August 13, 2008
A study of the impact that an emergency order by the Securities and Exchange Commission had on the 19 financial stocks covered by that order, shows that market quality deteriorated for those stocks during the order’s 23-day term.
“Our preliminary findings show that the impetus for the SEC’s emergency order – that short selling was adversely affecting the performance of the 19 financial stocks – is groundless,” said Arturo Bris, a professor of finance at IMD and an associate with the Yale International Center for Finance. “Worse, the order has resulted in a decline in market quality for the EO-covered securities compared to comparable financial stocks. As a consequence, the EO restraints on short selling contributed to a decline in share prices for the 19 stocks.”
Although the performance of the 19 stocks (G19) has been significantly worse than that for comparable firms, “the negative returns of G19 stocks cannot be attributed to short selling activities,” the study found. Non-G19 stocks have been shorted more heavily both in 2007 and 2008 than G19 stocks. Further, the study’s analysis shows an insignificant effect of measures of shorting activity on weekly stock returns, once we control for firm and market characteristics.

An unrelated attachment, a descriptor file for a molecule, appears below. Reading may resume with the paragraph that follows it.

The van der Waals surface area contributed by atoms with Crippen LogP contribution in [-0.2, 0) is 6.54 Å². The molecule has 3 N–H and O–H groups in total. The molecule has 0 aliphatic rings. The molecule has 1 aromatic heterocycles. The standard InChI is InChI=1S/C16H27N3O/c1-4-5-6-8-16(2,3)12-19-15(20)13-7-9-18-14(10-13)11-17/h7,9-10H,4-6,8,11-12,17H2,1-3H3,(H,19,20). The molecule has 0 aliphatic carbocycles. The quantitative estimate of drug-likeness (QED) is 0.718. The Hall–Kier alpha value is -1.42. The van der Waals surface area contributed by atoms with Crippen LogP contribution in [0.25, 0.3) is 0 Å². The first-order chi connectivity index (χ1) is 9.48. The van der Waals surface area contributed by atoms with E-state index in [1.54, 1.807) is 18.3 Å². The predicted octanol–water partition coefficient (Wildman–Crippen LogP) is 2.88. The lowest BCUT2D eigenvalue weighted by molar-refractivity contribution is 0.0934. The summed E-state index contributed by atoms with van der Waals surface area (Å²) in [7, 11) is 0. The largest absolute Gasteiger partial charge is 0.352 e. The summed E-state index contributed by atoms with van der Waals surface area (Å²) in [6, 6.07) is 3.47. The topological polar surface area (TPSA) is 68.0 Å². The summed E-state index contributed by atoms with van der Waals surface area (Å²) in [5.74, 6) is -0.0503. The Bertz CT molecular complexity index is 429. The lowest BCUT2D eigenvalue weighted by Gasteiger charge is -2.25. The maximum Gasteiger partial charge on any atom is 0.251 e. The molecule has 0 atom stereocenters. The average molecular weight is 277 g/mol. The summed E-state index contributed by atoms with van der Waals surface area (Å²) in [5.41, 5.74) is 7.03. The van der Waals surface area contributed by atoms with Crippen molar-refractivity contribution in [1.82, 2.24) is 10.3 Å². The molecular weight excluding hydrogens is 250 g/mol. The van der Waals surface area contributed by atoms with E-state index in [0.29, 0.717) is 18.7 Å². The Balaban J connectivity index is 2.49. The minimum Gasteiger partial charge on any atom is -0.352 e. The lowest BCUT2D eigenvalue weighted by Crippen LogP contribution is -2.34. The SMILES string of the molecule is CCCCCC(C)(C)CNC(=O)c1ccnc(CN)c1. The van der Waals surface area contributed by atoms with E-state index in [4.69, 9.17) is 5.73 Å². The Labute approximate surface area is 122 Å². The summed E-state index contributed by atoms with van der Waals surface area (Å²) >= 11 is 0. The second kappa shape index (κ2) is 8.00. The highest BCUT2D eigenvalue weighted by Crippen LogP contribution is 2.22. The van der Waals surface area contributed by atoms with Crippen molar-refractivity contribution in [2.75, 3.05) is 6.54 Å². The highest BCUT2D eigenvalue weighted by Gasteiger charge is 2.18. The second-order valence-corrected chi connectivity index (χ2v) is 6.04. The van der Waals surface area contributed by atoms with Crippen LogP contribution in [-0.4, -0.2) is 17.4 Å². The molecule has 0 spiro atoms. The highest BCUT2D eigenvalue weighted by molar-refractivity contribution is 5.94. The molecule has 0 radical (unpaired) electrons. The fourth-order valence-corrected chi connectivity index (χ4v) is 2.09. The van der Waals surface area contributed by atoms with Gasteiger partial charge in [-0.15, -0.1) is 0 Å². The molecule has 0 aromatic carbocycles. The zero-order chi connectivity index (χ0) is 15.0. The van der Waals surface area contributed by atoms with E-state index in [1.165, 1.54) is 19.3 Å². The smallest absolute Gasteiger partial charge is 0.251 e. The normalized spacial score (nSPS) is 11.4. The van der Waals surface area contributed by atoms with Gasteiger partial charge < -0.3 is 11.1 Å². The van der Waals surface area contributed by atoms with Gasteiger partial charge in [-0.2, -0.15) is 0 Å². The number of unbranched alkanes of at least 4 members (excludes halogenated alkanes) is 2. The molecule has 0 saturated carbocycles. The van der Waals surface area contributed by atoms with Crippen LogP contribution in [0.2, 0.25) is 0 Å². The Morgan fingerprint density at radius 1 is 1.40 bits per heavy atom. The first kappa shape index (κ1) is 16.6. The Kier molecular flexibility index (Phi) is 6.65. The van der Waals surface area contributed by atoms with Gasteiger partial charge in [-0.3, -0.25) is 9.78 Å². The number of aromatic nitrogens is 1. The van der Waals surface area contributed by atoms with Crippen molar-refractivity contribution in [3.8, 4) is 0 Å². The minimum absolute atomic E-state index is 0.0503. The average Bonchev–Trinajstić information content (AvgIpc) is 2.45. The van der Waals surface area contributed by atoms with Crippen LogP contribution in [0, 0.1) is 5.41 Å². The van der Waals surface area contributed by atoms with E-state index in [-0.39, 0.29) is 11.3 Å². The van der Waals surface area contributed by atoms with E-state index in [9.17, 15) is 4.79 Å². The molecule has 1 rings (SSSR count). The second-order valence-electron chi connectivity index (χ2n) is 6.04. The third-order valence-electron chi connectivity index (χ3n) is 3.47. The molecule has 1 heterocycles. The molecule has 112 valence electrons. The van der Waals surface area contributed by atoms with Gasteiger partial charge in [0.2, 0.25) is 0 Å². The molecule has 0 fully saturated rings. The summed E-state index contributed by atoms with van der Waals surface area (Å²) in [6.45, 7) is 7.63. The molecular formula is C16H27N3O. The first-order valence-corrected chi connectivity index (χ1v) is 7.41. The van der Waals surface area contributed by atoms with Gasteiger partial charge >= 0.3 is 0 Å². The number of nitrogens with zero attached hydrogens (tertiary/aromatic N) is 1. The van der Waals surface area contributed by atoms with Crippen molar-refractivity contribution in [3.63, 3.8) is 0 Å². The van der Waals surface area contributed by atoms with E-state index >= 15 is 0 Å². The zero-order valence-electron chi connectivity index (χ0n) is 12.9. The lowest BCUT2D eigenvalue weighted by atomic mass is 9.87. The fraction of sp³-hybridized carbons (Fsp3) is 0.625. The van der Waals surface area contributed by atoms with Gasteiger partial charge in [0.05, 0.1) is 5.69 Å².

“After controlling for short sales, the performance of G19 stocks is still worse than for comparable firms,” the study says. “The efficiency of G19 stocks has [also] deteriorated more than the efficiency of comparable U.S. financial stocks.”
The 19 stocks lost 3.83 percent in value compared to their peers between July 21 and August 4. With $1,540bn in total market capitalization for the G19 stocks, a negative 3.83 percent loss relative to peers is equivalent to about US$60 billion loss for the G19 shareholders.
Bris conducted the study by comparing stock returns, firm fundamentals, measures of market quality and pricing efficiency of the 19 stocks to a matching sample of financial stocks from the U.S. and abroad, all listed in U.S. stock exchanges. The control sample of U.S. financial institutions included 59 companies and the control sample of non-U.S. financial institutions included 73 companies. Data was collected for the period July 1, 2006 through August 8, 2008.
The SEC emergency order went into effect on July 21 and was extended through to August 13.
Read the entire report in PDF.
Watch Professor Bris’ interview on CNBC’s Squawk Box Europe from Friday, August 15th.